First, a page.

Arvinas, founded by Crews in 2013, is one of the earliest companies to deploy PROTAC. The developed protein degradation technology is mainly used for the treatment of tumors and neurological diseases.

The most advanced ARV-110 and ARV-471 are both in phase II clinical trials for the treatment of prostate cancer and breast cancer, respectively.


C4 Therapeutics, founded in 2015, was founded by James Bradner.

The targets currently deployed are mainly related to tumors, such as IKZF1/3, BRD9, EGFR, BRAF-V600E and RET. The company has C4T TORPEDO, a platform focused on the development of protein degraders, for the design, synthesis and activity evaluation of PROTACs, aiming to discover high-quality protein degraders.

In January 2019, it entered into cooperation agreements with Biogen and Roche for US$415 million and US$900 million respectively.


Kymera Therapeutics, founded in 2016, focuses on the treatment of cancer and immune inflammation with protein degradation technology.

The targets in the layout are IRAK4, STAT3, etc. The most advanced is KT-474, which is currently in Phase I clinical trials. In July 2020, it entered into a multi-planned strategic partnership with Sanofi, receiving an upfront payment of $150 million and potentially more than $2 billion in potential development, regulatory and sales milestones, as well as substantial royalties.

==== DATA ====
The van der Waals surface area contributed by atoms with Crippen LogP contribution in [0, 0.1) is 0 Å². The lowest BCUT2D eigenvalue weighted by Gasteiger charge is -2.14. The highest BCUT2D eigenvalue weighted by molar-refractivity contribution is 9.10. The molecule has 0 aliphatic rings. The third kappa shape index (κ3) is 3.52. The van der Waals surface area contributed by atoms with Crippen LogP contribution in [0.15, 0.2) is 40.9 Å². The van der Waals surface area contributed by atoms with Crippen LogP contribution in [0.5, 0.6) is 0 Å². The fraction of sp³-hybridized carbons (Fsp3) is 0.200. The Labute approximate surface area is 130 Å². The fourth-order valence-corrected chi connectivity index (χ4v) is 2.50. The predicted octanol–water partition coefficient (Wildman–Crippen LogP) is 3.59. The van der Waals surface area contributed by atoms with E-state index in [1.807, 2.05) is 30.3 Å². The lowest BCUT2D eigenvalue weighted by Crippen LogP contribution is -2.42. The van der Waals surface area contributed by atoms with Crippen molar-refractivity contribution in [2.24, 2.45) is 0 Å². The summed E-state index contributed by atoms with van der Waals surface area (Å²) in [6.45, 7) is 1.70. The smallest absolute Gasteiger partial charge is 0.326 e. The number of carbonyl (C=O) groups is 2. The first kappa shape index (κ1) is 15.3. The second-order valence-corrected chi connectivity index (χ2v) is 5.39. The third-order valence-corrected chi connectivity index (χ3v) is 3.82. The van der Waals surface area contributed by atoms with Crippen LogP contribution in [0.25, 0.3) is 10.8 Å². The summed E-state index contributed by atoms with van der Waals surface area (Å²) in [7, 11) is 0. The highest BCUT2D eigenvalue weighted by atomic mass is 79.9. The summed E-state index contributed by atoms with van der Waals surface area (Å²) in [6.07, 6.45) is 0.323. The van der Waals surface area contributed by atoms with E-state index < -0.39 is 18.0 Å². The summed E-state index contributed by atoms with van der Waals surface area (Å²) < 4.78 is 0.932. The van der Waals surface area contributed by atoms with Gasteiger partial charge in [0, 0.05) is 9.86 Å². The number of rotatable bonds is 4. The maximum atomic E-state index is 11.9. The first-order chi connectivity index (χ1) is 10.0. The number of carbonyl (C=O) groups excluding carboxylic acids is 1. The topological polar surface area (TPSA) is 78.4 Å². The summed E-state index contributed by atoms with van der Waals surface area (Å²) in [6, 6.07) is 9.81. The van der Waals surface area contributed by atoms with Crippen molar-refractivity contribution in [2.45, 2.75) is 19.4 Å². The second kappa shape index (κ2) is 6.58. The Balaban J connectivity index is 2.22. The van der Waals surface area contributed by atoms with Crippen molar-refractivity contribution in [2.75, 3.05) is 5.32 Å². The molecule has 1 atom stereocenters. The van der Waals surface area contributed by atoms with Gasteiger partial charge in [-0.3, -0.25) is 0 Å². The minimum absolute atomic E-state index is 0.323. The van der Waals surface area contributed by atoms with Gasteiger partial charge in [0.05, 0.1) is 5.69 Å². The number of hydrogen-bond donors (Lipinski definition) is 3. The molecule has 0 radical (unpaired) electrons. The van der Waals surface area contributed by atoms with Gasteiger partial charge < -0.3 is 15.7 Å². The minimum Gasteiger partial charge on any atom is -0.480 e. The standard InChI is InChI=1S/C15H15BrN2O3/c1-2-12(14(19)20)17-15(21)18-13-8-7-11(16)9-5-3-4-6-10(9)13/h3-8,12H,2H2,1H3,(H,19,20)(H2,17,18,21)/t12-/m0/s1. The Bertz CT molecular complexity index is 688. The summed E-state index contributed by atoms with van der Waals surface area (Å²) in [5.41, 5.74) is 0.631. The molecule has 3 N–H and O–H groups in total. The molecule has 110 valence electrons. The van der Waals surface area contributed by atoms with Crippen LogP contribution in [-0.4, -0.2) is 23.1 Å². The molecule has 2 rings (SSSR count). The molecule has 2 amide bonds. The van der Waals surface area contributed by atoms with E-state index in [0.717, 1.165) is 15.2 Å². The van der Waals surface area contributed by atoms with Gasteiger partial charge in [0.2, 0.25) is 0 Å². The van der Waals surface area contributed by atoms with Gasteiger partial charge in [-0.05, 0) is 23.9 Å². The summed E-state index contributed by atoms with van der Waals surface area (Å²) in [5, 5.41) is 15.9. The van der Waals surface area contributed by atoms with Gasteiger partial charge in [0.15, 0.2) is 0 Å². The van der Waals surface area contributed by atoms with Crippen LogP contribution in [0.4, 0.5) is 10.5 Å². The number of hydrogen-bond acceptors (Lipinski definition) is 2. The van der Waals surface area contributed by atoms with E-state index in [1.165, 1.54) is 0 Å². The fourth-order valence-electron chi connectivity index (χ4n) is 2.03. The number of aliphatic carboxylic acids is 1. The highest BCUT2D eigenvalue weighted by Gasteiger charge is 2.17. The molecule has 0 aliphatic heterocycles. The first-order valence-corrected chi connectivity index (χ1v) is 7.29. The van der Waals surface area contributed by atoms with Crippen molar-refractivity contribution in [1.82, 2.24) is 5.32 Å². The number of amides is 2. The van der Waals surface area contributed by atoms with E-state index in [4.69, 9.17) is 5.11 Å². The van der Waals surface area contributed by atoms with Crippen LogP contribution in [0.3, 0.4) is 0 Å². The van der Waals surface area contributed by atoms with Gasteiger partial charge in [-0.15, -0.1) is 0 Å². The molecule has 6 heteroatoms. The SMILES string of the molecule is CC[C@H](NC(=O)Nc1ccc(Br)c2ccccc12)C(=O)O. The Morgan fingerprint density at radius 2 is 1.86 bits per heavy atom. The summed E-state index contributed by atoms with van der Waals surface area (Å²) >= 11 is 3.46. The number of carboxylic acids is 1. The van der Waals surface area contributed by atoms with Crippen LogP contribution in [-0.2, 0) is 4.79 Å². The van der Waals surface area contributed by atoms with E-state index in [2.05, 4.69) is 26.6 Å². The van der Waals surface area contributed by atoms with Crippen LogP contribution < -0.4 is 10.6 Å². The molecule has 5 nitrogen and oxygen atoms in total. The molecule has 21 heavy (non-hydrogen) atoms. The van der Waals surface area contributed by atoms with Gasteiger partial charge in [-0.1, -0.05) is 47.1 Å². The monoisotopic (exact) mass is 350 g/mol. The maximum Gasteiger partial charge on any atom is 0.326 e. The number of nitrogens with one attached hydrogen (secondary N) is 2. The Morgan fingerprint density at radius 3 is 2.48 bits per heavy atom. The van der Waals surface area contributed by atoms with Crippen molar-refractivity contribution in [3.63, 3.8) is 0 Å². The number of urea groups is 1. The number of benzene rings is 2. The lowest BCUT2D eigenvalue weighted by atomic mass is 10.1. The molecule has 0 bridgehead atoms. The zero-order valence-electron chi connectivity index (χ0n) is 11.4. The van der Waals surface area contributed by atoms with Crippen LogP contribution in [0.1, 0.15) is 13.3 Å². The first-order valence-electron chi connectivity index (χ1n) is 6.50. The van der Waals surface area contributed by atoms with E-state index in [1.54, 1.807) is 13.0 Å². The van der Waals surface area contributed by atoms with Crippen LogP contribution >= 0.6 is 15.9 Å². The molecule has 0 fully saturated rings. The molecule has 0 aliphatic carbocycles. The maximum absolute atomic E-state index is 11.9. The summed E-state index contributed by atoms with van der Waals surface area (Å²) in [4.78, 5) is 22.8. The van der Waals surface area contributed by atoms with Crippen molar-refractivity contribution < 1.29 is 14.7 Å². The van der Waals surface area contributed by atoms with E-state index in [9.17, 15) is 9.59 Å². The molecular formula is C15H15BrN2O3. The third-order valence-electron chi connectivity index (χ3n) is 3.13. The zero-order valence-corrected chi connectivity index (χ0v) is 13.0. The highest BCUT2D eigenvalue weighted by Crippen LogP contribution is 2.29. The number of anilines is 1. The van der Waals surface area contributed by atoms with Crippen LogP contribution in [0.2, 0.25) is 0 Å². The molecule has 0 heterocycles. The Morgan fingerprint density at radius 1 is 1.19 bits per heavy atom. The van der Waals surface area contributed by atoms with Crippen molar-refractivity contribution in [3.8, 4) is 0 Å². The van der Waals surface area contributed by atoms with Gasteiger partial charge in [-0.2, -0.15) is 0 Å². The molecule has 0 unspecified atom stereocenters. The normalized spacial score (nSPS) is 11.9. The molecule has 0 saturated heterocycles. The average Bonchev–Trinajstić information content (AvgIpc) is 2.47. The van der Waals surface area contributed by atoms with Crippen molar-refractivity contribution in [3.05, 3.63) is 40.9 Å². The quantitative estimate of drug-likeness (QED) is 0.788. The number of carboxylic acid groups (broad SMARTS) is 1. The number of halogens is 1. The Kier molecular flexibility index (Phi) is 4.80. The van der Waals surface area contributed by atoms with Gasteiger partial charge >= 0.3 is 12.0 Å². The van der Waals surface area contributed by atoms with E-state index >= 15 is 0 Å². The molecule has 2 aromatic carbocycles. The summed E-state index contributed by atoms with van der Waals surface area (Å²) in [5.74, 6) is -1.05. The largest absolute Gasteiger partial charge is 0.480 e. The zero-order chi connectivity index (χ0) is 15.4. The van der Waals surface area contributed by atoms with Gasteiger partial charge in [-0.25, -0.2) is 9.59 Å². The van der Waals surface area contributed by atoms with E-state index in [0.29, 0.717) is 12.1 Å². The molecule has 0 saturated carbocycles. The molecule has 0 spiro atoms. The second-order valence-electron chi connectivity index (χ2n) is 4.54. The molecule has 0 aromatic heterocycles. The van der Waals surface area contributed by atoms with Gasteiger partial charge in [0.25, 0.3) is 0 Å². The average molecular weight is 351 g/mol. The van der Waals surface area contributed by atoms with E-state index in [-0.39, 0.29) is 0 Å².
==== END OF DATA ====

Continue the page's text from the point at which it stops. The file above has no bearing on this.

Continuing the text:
Nurix, founded in 2009, focuses on the development of degraders that can be used for oral administration. The targets of the layout are BTK, CBL-B, etc.

The company has leveraged their deep expertise in E3 ligases and a proprietary DNA-encoded compound library ( DEL ) to build a proprietary drug discovery platform, DELigase, to develop proteolytic drugs or inhibit E3 ligases to increase levels of beneficial proteins.

The company’s fastest-moving protein-degrading drug is NX-2127, currently in Phase I clinical trials for B-cell malignancies that have failed prior therapy.


In addition to the start-up Biotech, pharmaceutical giants such as Novartis, BMS, and Amgen have also joined in overseas companies deploying the PROTAC track. Domestic companies also have a layout, and it is possible to overtake the field of overseas pharmaceutical companies. 



In the past 20 years, PROTAC has been developing rapidly as a cutting-edge technology in drug research and development, especially in the past few years, PROTAC has become a key treatment modality.

Recently, positive results in Phase I and Phase II clinical trials have also allowed us to see the huge therapeutic potential of PROTAC in tumors and other diseases.


PROTAC has a wide range of targets and a huge market. It is believed that with the continuous progress and improvement of this technology, PROTAC can become as successful as small molecule inhibitors, monoclonal antibodies and immunotherapy, so that more patients with diseases can benefit from it. 



1. PROTAC targeted protein degraders: the pastis prologue. Nat Rev Drug Discov. 2022 Jan 18 : 1–20.

The development history of PROTAC over the past 20 years

(source:internet, reference only)